Ducking and diving

Broadband is a pervasive feature of some people's lives. So how exactly are they using it?

Picture these Broadband Britons. Mr Locke of Manchester pops home in his lunch break to attend to an auction on eBay. He cannot access the site at work but needs to feed his "addiction": he is currently bidding on a garden bench. In Sidcup, Mrs Russell logs into her daughter's e-mail account from work to purge it of spam, offers of Viagra and other unsuitable messages. Returning from work, Mr Jones switches on his computer and launches his e-mail and internet browser as instinctively as others might flick on the television after a long day at the office. He checks his e-mail and finishes some internet research he failed to complete earlier.

For these three individuals and many others, broadband use is moving beyond the desktop to become a pervasive feature of their lives. For so long, the language of broadband was technical and practical. Above all, it was about provision and availability. Finally, as these various everyday users illustrate, we can talk of a broadband sensibility. For them, broadband is not just always on, but always there. Rather than hiding the computer away in a cupboard like a scary monster, households are welcoming them downstairs and into their lives. Broadband is central to this process of domestication.

So how exactly are families such as the Lockes, Russells and Joneses using broadband? The simple answer is quite instinctively and, most of the time, with little of the fuss that was presaged in the BT "dinosaurs in pipes" advertisements. Research has found that broadband supports well-developed uses of the web and, in time, encourages a whole series of additional uses and experiences. First it changes how people use their PC and the internet. Later it begins to change their behaviours, online and offline. This shift from uses to behaviours is a journey from a narrowband to broadband mentality.

The journey is not fast or straightforward. In fits and starts, broadband users add uses to their repertoire. The impact is not immediate. The advertising, with its focus on speed, leads some users to expect something dramatic: "It's quicker, but it's not instant. I thought it would be instant." Broadband helps people do many of the mundane tasks of life such as finding a plumber more smoothly, perhaps even pleasurably, than narrowband did.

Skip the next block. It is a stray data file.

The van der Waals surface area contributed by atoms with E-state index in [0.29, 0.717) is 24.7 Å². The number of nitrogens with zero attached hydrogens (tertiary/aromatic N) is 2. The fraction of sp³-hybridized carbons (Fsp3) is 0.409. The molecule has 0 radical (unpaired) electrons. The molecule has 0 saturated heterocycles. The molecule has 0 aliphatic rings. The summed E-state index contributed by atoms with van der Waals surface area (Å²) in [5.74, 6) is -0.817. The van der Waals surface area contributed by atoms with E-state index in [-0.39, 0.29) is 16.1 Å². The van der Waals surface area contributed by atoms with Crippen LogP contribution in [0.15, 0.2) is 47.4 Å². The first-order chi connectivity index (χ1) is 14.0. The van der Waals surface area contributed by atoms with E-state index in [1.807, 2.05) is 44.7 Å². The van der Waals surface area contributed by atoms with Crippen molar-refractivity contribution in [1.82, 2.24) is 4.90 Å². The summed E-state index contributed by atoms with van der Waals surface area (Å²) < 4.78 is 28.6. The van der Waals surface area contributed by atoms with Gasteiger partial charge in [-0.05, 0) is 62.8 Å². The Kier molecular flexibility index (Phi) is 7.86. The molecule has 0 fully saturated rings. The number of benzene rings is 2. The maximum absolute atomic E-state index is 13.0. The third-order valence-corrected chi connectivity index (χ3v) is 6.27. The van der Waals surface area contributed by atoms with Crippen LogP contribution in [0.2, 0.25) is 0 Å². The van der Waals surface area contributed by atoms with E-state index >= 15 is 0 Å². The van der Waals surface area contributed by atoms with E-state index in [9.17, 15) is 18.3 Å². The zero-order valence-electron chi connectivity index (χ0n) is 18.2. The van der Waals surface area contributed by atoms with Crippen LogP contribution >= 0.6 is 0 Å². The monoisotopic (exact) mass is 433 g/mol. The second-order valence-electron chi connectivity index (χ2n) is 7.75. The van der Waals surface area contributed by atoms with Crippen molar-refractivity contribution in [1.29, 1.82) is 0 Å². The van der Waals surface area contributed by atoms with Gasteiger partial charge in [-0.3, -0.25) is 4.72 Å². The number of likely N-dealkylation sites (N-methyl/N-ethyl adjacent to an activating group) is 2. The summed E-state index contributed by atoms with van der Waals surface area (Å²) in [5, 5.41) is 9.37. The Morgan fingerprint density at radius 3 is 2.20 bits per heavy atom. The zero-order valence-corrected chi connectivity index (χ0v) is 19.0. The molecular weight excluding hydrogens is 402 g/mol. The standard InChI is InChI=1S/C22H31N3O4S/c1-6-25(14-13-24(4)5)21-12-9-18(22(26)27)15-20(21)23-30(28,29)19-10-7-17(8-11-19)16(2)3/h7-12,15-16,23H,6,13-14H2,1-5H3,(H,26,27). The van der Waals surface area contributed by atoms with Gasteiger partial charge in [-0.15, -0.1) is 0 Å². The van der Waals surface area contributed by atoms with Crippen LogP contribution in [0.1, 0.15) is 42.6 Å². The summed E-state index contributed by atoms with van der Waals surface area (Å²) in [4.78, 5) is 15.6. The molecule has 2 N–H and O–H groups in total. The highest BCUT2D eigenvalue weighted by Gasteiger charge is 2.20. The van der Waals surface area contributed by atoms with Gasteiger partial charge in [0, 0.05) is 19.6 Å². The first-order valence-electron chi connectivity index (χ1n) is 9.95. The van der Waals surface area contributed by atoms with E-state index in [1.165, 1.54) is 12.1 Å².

Look hard at the use of broadband and it can start to appear pretty unremarkable. There is little that many do that is impossible without broadband. But broadband is the oil that makes the internet a better experience. Younger family members download music and compile discs for their friends. Mr Locke's wife collects teapots and china dolls that are displayed in the kitchen as trophies of her internet use; eBay is nudging aside car boot sales as their main second-hand market. The grandparents come over to dabble, too. Three generations unite around the broadband-enabled computer.

Initially, broadband replaces unwieldy telephone directories or Ceefax, or the wet and cold of a boot sale, but then it encourages users to do new things. The Spencer family, for example, already took digital photographs. Now they are easier to share, and their friends, now broadband-enabled, have stopped complaining about the wait for large images. Broadband use begets broadband use for families and their social networks.

Broadband makes using the internet in part quicker, in part more enjoyable. It encourages use and, in time, use changes the way the technology is incorporated into family life. Perhaps the ultimate expression of this is a son asking his mother to bank online for him: "Alan has not got a computer in his flat and is too lazy, so he rings me up to look at his balance on the net and then transfer money over from one account to the other."

An evening at the Spencers can best be described as "tag-team computing". Family members dart between their bedrooms and other living spaces to "snack" on the internet. Their teenage son Peter refers to this as "ducking and diving". There is no logging on and logging off. Broadband encourages a more fluid type of use. As Peter explains: "Sometimes I like to check the Autotrader site because I'm well into my cars and can quickly compare prices of cars and spare parts, but the other day I found myself quickly going upstairs to check on a mini disc I was recording in my room, downstairs to check the TV for the Arsenal score, then back to the website."

For families like the Spencers, high levels of use have encouraged an "always there" mentality. Google is the oracle in the corner to be probed at any time. Sending an image to a friend here, a little instant messaging there, checking film times while on the phone to a friend with an eye on Eastenders in the other corner of the room: broadband use is about multitasking.

Many broadband households are journeying to the ducking and diving, snacking behaviours of the Spencers. Yet there are some whose computer use is quite unaffected by the acquisition of broadband. For them, broadband is like the luxurious off-roader that barely does more than mount the pavement. But they have it and they are venturing, at different speeds, towards a different outlook and set of behaviours.

Slowly the technology becomes taken for granted and the question of use begins to appear odd. There was probably a time when asking how people used the telephone or electricity was interesting and important. That time, for many, has past. For some, but certainly not the majority of broadband households, the question of use has become irrelevant. For them, broadband has become invisible, a utility they could not be without.

Simon Roberts is an anthropologist and founder of Ideas Bazaar (

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